Now for all of the Texas Hold Em Poker Hands:

Low: This hand is very bad. A low hand is essentially nothing. You have no good hands. An example would be 7D-5S-4C-3C-2H. Its nothing. Although for the most part this hand is very bad, if two people have a low hand the person with the single highest card wins.

1 Pair: This is the first hand you will usually make. A pair is having a single pair of a type of card. The number must match and obviously the suit won’t be able to. An example would be 2H-6H-10C-JC-JS. So in this example the player has a pair of jacks. When two more more players have a pair the person with the highest pair will win.

2 Pair: This is a fairly good hand you can usually get quite easily. 2 pair is just like have a pair two times. An example would be AC-7H-7D-QC-QH. So in this example the player has a pair of 7’s and a pair of Queen’s. When two players both have 2 pair the player with the single highest pair out of all of them wins. It doesn’t matter if his second pair is lower then the other players.

3 of a kind: This is a good hand that you can make quite easily if you start with a pair in the hole. This hand is simply having three cards all of the same, like JH-5S-8C-8S-8D. This player has three 8’s so has 3 of a kind. If multiple players have 3 of a kind the player with the highest wins.

Straight: Here we deviate from the standard number matching. A straight is any five consecutively numbered cards. It doesn’t matter what suit just the numbers must be consecutive. For example 7D-8H-9S-10C-JH. If more then one player has a straight the player with the highest overall card at the end of the straight wins. An Ace can be used as either a low ace, like 12345, or a high ace, like 10JQKA. It cannot be used in the middle. QKA23 is not a valid hand and would be considered a low hand.

Flush: A flush is simply any five cards with the same suit. It doesn’t matter the number of the cards they just all have to be the same suit. An example would be AS-2S-6S-JS-9S. See how they are all spades? That is a flush. If two or more players both have a flush the person with the highest overall card will win. So having just one Ace, King or Queen in your flush tends to pay off.

Full House: A full house is a 3 of a kind plus a pair. An example is KD-KH-3S-3C-3D. See the 3 of a kind of three’s and the pair of king’s. This hand is very good but harder to get. The more important numbered card is the one in the 3 of a kind. If there is a showdown the player with the higher number in their 3 of a kind will win.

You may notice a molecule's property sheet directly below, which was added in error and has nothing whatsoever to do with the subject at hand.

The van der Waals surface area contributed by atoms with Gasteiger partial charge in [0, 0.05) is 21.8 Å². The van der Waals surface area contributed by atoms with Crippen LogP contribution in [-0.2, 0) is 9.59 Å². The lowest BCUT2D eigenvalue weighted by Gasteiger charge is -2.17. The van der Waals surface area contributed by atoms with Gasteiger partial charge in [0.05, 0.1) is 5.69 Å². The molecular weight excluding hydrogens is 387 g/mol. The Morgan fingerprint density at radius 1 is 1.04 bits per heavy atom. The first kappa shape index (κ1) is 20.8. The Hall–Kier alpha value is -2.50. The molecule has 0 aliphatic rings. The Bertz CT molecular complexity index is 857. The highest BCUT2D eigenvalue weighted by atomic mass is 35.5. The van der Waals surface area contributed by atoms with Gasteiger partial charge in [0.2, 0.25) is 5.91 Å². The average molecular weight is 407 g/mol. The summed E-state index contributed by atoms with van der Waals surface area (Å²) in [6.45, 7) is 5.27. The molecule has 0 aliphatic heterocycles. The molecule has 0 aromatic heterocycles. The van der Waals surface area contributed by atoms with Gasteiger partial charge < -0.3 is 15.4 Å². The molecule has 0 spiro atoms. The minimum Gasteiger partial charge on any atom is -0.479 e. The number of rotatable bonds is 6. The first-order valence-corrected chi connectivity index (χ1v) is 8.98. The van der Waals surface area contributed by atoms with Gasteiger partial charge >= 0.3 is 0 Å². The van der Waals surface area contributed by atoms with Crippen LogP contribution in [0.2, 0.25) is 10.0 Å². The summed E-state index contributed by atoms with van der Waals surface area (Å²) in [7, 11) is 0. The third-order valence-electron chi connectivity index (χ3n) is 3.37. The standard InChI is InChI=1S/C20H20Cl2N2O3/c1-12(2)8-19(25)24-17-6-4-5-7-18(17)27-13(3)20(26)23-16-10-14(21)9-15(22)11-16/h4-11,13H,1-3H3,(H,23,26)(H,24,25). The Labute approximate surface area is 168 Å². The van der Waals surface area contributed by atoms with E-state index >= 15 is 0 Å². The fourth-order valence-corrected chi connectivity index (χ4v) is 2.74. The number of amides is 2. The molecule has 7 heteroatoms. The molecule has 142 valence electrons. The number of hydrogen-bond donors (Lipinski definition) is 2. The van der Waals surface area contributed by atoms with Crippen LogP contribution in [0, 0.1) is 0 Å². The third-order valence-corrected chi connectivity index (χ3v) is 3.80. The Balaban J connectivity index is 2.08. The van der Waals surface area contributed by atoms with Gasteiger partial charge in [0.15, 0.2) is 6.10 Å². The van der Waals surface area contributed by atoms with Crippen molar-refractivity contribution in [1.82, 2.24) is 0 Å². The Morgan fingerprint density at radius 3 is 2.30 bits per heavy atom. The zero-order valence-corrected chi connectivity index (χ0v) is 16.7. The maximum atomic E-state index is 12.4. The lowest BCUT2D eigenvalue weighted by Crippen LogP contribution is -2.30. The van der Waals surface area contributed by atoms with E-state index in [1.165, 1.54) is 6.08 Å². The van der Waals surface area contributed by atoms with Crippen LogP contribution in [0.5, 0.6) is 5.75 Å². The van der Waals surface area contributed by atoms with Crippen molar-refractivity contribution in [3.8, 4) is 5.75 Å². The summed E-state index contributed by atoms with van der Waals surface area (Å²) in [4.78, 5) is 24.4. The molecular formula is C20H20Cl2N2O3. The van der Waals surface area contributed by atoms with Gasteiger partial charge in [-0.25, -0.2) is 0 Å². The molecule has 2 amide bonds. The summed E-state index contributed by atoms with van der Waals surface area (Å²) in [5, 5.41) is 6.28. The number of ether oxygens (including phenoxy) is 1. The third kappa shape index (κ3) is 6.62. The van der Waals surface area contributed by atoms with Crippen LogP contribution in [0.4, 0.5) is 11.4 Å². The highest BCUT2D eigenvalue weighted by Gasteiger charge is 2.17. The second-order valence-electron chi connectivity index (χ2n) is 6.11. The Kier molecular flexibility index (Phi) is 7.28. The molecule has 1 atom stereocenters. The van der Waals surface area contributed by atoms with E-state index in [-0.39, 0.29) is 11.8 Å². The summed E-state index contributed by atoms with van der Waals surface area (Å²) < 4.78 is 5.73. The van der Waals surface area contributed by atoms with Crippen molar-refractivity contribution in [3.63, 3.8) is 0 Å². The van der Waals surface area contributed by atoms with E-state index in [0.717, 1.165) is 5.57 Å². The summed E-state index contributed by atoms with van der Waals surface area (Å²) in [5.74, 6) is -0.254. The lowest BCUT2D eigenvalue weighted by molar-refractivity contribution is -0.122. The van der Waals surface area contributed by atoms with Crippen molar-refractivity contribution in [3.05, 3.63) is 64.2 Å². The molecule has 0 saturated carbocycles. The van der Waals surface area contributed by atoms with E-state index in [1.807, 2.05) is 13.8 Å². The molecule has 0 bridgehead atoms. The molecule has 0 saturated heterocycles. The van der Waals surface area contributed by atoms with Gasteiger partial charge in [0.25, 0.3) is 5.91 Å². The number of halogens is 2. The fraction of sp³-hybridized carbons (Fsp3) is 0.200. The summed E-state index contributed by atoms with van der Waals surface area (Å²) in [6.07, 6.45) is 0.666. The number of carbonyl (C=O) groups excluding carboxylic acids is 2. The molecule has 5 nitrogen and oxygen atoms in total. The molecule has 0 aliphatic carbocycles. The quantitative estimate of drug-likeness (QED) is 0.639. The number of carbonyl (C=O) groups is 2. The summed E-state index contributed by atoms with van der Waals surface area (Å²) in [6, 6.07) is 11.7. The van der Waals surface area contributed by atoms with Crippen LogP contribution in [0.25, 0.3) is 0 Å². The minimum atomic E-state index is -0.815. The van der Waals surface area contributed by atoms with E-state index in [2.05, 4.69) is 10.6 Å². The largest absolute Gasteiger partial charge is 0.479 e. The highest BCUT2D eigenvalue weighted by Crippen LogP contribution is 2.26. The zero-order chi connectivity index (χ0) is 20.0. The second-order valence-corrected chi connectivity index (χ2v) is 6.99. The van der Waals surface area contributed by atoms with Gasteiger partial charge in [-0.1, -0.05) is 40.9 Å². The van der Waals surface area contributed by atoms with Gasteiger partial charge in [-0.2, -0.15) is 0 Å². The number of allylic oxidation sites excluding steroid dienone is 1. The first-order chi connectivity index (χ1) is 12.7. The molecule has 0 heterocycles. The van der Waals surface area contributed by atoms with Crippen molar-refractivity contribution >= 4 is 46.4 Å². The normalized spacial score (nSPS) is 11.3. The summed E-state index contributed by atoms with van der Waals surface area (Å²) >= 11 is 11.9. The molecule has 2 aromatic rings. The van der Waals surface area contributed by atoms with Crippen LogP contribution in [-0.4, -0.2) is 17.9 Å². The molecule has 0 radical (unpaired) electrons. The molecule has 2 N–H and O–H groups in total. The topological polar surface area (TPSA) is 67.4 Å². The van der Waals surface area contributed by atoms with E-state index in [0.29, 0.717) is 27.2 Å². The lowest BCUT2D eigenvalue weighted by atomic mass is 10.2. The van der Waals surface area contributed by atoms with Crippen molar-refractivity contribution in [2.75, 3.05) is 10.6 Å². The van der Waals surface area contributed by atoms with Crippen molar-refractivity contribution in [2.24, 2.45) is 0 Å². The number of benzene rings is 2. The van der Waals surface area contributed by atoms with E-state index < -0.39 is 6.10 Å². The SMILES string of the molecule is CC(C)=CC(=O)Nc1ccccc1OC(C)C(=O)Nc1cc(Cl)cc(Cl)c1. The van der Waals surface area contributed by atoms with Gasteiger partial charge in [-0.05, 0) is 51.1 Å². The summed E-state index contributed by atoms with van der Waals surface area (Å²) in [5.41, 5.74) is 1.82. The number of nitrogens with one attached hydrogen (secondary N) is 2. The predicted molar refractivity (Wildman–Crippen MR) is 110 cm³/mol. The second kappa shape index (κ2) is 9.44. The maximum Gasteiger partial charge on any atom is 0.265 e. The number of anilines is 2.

4 of a kind: As the name suggests, this hand is having 4 of the same kind of card. Like QC-QD-QH-QS-10C. Four queens makes 4 of a kind. Like with all the other hands, if two players have a four of a kind the player with the highest numbered card in their 4 of a kind will win.

Straight Flush: This hand is extremely hard to get and is a combination of the straight and the flush. So the numbers of the cards must be consecutive and all the suits must be the same. James Bond wins with a straight flush in Casino Royal. An example is 4S-5S-6S-7S-8S. Consecutive numbers plus all spades. If more then one player has a straight flush the player with the highest numbered card on the end of their’s will win.

Royal Flush: This is just a straight flush but at the top end. Its essentially the highest straight flush you can get. Its the ultimate: 10H-JH-QH-KH-AH. Nothing beats this hand. This is the best hand you can get.

Still with me?

So I have explained all of the different Texas Hold Em Poker hands that you can get. I put them in order from worst to best. Of course, each better one beats any one under it. So a 3 of a kind beats a pair automatically, and a flush beats that easily. Take the time to read through them again to remember them better. Its worth memorizing these so you immediately know who has won a poker hand, without having to refer to anything. Always remember, when two people have the same hand the winner is the person with the highest overall card making that hand.

Texas Holdem Poker Tournament Strategy – Starting Hands

Welcome to the fifth in my Texas Holdem Poker Strategy Series, focusing on no limit Texas Holdem poker tournament play and associated strategies. In this article, we’ll examine starting hand decisions.

It may seem obvious, but deciding which starting hands to play, and which ones to skip playing, is one of the most important Texas Holdem poker decisions you’ll make. Deciding which starting hands to play begins by accounting for several factors: